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Building and governing the skills supply chain p2

Businessman Hand Draws Target Customers Diagram
Laurence Collins

In part one, I introduced the concept of how the skills supply chain will be critical to thriving in the future of work and drew the parallels between it and traditional supply chains. Work and workforces are increasingly fluid. Perspectives around what constitutes work, what to pay for it and who (or even what) should do it are changing.

Just like a traditional supply chain, there is a need to convert raw ingredients (in this case, talent or skills) into an added value service or product for your organisation. Then there’s the costing of each component in the supply chain and ensuring that everything you need is in the right place, at the right time.

Building your skills supply chain

Let’s start with sourcing

You need to find all of the total ‘raw’ skills (or if you like ‘ingredients’) needed by your organisation. Then apply them to work that creates outputs that can be sold to generate value. It also needs to provide the right customer experience to gain repeat business. But before this can be done the organisation needs to define the work that’s needed, assess if they have the skills required, acquire what they are missing (in a cost-effective way) and apply them to tasks. All of this whilst also factoring in employee engagement.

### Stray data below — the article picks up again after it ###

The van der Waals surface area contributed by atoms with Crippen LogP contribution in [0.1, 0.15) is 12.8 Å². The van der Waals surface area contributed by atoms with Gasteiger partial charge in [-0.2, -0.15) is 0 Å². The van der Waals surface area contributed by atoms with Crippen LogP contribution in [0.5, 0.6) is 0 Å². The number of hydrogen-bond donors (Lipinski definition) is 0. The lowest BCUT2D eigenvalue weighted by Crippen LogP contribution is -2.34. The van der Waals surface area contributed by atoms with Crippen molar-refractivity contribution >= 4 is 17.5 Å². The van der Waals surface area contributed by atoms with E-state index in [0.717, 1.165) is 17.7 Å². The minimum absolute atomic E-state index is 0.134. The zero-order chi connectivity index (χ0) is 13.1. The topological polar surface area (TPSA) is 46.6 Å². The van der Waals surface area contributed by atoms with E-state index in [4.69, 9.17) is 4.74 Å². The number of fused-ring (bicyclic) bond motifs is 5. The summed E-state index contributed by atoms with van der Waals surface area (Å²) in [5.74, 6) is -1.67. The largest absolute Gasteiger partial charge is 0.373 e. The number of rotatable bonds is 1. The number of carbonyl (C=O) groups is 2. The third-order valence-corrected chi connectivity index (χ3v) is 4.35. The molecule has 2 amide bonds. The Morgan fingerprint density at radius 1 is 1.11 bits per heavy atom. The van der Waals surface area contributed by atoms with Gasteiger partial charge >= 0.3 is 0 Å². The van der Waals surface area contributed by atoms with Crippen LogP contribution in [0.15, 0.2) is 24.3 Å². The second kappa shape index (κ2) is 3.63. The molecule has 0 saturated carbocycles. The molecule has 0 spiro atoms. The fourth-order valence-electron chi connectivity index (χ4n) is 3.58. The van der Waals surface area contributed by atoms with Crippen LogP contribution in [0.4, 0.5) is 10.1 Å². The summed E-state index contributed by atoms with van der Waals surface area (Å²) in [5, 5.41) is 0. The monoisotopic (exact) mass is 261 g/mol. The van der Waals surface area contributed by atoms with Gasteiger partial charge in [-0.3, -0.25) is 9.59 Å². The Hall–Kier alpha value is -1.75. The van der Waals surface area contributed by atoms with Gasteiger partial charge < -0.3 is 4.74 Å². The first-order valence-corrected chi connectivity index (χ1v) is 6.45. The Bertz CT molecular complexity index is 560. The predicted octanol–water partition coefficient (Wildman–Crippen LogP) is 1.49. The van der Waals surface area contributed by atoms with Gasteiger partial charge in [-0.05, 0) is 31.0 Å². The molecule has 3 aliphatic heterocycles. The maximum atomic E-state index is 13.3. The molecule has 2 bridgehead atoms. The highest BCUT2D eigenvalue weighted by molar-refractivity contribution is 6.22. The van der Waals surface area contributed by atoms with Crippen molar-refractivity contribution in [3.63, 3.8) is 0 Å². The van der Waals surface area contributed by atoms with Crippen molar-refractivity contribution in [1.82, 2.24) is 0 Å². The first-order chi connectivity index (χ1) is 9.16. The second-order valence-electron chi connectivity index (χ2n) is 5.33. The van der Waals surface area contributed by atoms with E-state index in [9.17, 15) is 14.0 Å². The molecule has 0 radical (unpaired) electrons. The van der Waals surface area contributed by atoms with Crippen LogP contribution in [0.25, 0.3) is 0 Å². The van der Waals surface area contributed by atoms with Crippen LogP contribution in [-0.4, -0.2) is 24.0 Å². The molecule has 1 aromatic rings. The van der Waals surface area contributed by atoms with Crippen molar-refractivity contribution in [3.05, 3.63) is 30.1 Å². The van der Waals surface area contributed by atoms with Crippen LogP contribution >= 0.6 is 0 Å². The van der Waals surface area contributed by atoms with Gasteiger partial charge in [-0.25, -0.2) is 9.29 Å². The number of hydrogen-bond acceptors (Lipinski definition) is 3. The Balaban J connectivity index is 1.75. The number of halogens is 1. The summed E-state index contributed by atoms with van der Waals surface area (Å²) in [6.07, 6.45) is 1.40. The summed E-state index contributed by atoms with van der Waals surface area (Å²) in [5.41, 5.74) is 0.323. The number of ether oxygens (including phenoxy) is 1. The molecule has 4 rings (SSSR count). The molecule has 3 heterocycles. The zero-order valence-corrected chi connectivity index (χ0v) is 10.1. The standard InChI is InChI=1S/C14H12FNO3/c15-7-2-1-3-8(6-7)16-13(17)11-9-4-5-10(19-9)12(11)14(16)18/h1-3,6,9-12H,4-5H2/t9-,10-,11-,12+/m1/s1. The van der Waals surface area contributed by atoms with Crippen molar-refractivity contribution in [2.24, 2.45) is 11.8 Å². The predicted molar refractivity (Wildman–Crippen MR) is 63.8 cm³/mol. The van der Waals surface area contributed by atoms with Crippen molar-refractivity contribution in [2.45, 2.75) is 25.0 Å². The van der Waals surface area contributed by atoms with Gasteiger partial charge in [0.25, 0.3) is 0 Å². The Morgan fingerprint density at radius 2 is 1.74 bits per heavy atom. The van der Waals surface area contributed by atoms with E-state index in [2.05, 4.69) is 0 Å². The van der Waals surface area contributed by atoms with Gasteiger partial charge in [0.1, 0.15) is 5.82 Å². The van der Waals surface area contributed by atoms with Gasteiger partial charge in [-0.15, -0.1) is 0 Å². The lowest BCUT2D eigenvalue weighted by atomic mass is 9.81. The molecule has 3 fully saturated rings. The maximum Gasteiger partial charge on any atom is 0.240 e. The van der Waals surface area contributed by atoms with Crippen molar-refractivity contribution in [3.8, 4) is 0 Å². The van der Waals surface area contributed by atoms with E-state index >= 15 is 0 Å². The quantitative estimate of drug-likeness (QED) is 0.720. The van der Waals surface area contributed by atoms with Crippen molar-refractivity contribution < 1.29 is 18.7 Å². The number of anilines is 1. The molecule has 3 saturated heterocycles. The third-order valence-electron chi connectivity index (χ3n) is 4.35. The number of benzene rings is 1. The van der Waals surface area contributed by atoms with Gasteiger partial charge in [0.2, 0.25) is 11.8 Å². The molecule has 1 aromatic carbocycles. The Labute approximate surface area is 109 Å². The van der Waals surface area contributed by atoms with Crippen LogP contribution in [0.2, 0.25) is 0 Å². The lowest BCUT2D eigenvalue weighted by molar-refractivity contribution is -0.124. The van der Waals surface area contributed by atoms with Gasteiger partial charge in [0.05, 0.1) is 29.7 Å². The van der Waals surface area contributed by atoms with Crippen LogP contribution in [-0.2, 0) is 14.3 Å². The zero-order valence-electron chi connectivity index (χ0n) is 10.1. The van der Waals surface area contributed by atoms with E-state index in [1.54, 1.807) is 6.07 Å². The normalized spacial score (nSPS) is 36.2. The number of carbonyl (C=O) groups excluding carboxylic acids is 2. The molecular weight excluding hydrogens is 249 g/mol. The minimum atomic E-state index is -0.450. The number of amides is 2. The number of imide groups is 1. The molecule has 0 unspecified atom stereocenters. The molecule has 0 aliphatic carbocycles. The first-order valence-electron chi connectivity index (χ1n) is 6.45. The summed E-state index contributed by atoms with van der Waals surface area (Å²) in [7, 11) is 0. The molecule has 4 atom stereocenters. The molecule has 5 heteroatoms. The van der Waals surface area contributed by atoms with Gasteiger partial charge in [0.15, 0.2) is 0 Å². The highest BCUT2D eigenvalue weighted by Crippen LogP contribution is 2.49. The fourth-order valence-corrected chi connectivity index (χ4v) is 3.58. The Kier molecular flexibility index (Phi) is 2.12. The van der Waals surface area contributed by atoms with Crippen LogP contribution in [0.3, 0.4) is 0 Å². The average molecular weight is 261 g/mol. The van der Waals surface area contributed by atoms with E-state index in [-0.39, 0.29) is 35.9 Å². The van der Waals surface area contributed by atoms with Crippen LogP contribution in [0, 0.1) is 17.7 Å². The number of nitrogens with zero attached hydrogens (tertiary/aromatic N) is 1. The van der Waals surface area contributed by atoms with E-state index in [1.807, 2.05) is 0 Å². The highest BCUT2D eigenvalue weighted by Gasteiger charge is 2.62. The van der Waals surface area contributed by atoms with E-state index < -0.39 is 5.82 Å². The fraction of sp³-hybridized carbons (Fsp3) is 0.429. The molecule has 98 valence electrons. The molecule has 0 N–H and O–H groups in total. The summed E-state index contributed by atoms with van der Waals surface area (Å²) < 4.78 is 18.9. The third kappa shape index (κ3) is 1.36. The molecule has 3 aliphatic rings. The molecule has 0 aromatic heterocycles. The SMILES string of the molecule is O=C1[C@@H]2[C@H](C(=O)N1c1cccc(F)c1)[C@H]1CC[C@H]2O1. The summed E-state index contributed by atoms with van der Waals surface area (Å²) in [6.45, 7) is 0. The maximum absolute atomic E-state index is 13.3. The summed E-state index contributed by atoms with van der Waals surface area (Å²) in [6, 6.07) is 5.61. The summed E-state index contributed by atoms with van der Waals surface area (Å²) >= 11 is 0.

This simply can not be done by one function or a specialist team. It needs to involve cross-business collaboration. The way in which skills needs are understood and subsequently sourced will underpin whether the eventual outcome adds to the enterprise, or not.

Costing by unit

Another similarity between traditional supply chains and the skills supply chain is the concept of costing and pricing by unit. Work is atomised into smaller components and rates of ‘charging by task’ are applied to packages. Then, a new commercial model that measures worker economics begins to emerge.

This has the potential to disrupt traditional approaches to job sizing and salary benchmarking. It could also expose the reality of the gender pay gap in even more granularity than it has already. So even if the concept of a salary does not disappear overnight, the ability for business leaders to check and monitor the cost of labour relative to task inputs and business outcomes will become a new addition when decision making.